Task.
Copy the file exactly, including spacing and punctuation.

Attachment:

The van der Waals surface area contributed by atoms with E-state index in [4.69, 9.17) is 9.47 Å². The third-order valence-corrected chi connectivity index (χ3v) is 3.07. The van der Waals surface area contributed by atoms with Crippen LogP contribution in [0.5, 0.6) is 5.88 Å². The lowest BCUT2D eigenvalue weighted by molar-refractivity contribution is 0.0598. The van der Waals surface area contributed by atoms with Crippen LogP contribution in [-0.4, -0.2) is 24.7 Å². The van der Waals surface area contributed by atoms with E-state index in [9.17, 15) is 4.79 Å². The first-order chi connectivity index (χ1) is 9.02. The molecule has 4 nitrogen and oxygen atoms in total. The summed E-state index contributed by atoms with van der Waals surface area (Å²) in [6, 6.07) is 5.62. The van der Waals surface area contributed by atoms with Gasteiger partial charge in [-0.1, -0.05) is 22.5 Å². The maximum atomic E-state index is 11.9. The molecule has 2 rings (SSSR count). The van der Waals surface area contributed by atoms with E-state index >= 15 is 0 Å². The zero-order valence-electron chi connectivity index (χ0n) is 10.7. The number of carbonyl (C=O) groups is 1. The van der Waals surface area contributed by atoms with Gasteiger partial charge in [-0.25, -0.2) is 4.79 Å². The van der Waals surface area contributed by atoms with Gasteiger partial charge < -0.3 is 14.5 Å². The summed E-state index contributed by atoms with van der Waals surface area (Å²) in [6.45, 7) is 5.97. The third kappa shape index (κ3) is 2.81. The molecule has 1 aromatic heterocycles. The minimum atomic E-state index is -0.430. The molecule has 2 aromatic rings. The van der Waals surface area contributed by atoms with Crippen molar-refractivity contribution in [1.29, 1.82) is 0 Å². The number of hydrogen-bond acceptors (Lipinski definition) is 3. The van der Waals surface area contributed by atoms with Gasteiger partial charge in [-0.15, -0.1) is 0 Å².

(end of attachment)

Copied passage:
The van der Waals surface area contributed by atoms with E-state index in [4.69, 9.17) is 9.47 Å². The third-order valence-corrected chi connectivity index (χ3v) is 3.07. The van der Waals surface area contributed by atoms with Crippen LogP contribution in [0.5, 0.6) is 5.88 Å². The lowest BCUT2D eigenvalue weighted by molar-refractivity contribution is 0.0598. The van der Waals surface area contributed by atoms with Crippen LogP contribution in [-0.4, -0.2) is 24.7 Å². The van der Waals surface area contributed by atoms with E-state index in [9.17, 15) is 4.79 Å². The first-order chi connectivity index (χ1) is 9.02. The molecule has 4 nitrogen and oxygen atoms in total. The summed E-state index contributed by atoms with van der Waals surface area (Å²) in [6, 6.07) is 5.62. The van der Waals surface area contributed by atoms with Gasteiger partial charge in [-0.1, -0.05) is 22.5 Å². The maximum atomic E-state index is 11.9. The molecule has 2 rings (SSSR count). The van der Waals surface area contributed by atoms with E-state index >= 15 is 0 Å². The zero-order valence-electron chi connectivity index (χ0n) is 10.7. The number of carbonyl (C=O) groups is 1. The van der Waals surface area contributed by atoms with Gasteiger partial charge in [-0.25, -0.2) is 4.79 Å². The van der Waals surface area contributed by atoms with Gasteiger partial charge < -0.3 is 14.5 Å². The summed E-state index contributed by atoms with van der Waals surface area (Å²) in [6.45, 7) is 5.97. The third kappa shape index (κ3) is 2.81. The molecule has 1 aromatic heterocycles. The minimum atomic E-state index is -0.430. The molecule has 2 aromatic rings. The van der Waals surface area contributed by atoms with Crippen molar-refractivity contribution in [1.29, 1.82) is 0 Å². The number of hydrogen-bond acceptors (Lipinski definition) is 3. The van der Waals surface area contributed by atoms with Gasteiger partial charge in [-0.15, -0.1) is 0 Å².